By SARA ARTHURS
Stephen Walter was a gifted artist, a loving uncle, a hard worker and a man of deep faith. He also had Down syndrome.
But, his family was resolved never to let it stop him from living a full life.
Walter, who died on March 9 at age 64, was the 11th of 12 children in his Carey family. He lived in Upper Sandusky in his later years.
When he was born in 1951, not as much was known about developmental disabilities. It would be another eight years before Down syndrome was identified as a chromosomal disorder.
When he was little and his family noticed something wrong in him, they brought him to a pediatrician. The doctor said he would need to be in an institution, that he would never know fear or danger, and that he would never ride a bicycle.
But Walter’s parents, the late William and Frona Walter, were determined to raise him alongside the rest of their children. So, they took him home.
“They never treated him like he was handicapped,” said his sister, Naomi Davis of Findlay. “None of us did.”
If he did something wrong, they would correct him.
Walter was one of the first students to attend Angeline School of Opportunity in the basement of Christ Evangelical Lutheran Church in Carey in 1958. There, he learned to write. He also learned a little math, such as putting change into a machine.
The family had a farm with grain and animals. Walter worked hard, feeding steers, gathering eggs, milking cows and mowing the lawn.
That hard work continued into adulthood. He worked at Angeline Industries in Upper Sandusky through the mental retardation and developmental disabilities program for 45 years. He mostly assembled things. His sister said he loved working and, if he was sick, it was hard to talk him into staying home.
But he also filled his leisure time with things he enjoyed. Walter’s hobbies included drawing, puzzles and latchhooking.
Davis said he especially liked drawing barns and tractors. She made a quilt of his drawings after transferring them to cloth.
He loved the Wyandot County Fair, and would exhibit paintings there. He was a good swimmer, and bowled in Special Olympics, earning several trophies.
“He evolved into an adult, a young adult,” Davis said.
He had more than 100 CDs of country music, “and he listened to them all the time,” she said.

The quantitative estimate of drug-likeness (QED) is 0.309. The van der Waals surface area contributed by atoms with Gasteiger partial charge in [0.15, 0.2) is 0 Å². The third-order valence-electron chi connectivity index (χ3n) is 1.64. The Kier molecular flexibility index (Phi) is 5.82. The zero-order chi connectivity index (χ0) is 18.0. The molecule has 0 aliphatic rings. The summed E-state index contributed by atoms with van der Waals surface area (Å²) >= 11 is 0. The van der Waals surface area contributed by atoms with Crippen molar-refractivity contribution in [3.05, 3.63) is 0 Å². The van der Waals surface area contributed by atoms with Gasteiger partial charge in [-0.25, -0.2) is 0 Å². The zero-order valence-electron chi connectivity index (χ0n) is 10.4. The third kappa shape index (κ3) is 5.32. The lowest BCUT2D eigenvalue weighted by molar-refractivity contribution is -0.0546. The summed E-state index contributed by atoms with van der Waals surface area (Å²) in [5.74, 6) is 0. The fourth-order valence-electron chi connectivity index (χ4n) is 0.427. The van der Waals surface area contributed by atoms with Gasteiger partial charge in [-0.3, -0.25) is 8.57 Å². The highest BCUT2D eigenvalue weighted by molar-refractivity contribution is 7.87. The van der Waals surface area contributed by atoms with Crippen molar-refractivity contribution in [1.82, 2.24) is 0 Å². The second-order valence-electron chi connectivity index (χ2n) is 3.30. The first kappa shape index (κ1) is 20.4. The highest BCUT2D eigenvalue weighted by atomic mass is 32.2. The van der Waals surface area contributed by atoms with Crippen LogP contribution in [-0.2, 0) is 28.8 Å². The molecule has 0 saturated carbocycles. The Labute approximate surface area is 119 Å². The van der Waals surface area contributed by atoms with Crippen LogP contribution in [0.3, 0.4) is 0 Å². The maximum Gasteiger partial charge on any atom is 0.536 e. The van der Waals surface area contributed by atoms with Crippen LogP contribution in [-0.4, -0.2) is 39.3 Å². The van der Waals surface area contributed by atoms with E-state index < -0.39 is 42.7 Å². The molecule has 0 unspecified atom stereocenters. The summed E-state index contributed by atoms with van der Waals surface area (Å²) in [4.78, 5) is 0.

After the family quit raising chickens, they converted a chicken coop, adding carpet and furnishings.
“This was his little man cave,” Davis said.
Walter hooked up some old speakers.
“I don’t know how he learned to do that, but he just did,” Davis said.
Walter lived there, alone, from 2002 to 2014, with Davis and other siblings checking in on him. She said he made his own meals and kept the house “neat as a pin.”
She said she didn’t want him to live in a group home.
“He just adjusted well,” she said.
Davis said he was neat, and good at taking care of himself. His clothes matched, and he never had to be reminded to brush his teeth.
His faith was very important to him.
“He read the Bible every single night,” Davis said.
She said she didn’t know how much he comprehended, but he would memorize verses.
So, church was important to him, and he would sing there. His favorite was “What a Friend We Have in Jesus.”
At family get-togethers, he would offer prayers that were spontaneous, not recited.
“Stephen prayed, and he prayed from the heart,” Davis said.
He looked forward to times when all of the family would be together. When Easter was over, he would ask where they planned to meet on Mother’s Day, then Father’s Day.
Walter called Davis every single night. She was his guardian for many years. She was 14 years older than her brother. She recalled perming his hair when they were young.
“He was just a good little fella,” Davis said.
She said they formed an especially close relationship and he was almost more like a son than a brother to her. He was also very close to Davis’ daughter, who felt he was like her brother.
Walter loved being an uncle and was close to his nieces and nephews. When any of the nieces or nephews went on vacation, “Guess who got the cards?” Davis said.
Their sister and brother-in-law took him to Amish country.
“Oh, my goodness, he loved flea markets,” Davis said.
And, yes, he did learn to ride a bicycle.
When he was little, there was more prejudice against people with developmental disabilities than there is now, Davis said. She said people would stare at him, something that doesn’t happen as often today as it did then.
He did have an awareness that he had a disability.
Davis recalled that one time she, her husband and her brother were in a restaurant and they encountered another person who also had Down syndrome. Her brother’s response was, “He looks like me.” So, she said, there was this sense that he knew he was different.
He went into a nursing home in 2015, after he started developing dementia. It made him afraid at night, something that had never been the case before.
“I think he made an impact on people’s lives,” Davis said. “Stephen was Stephen and what you saw once, you saw all the time.”
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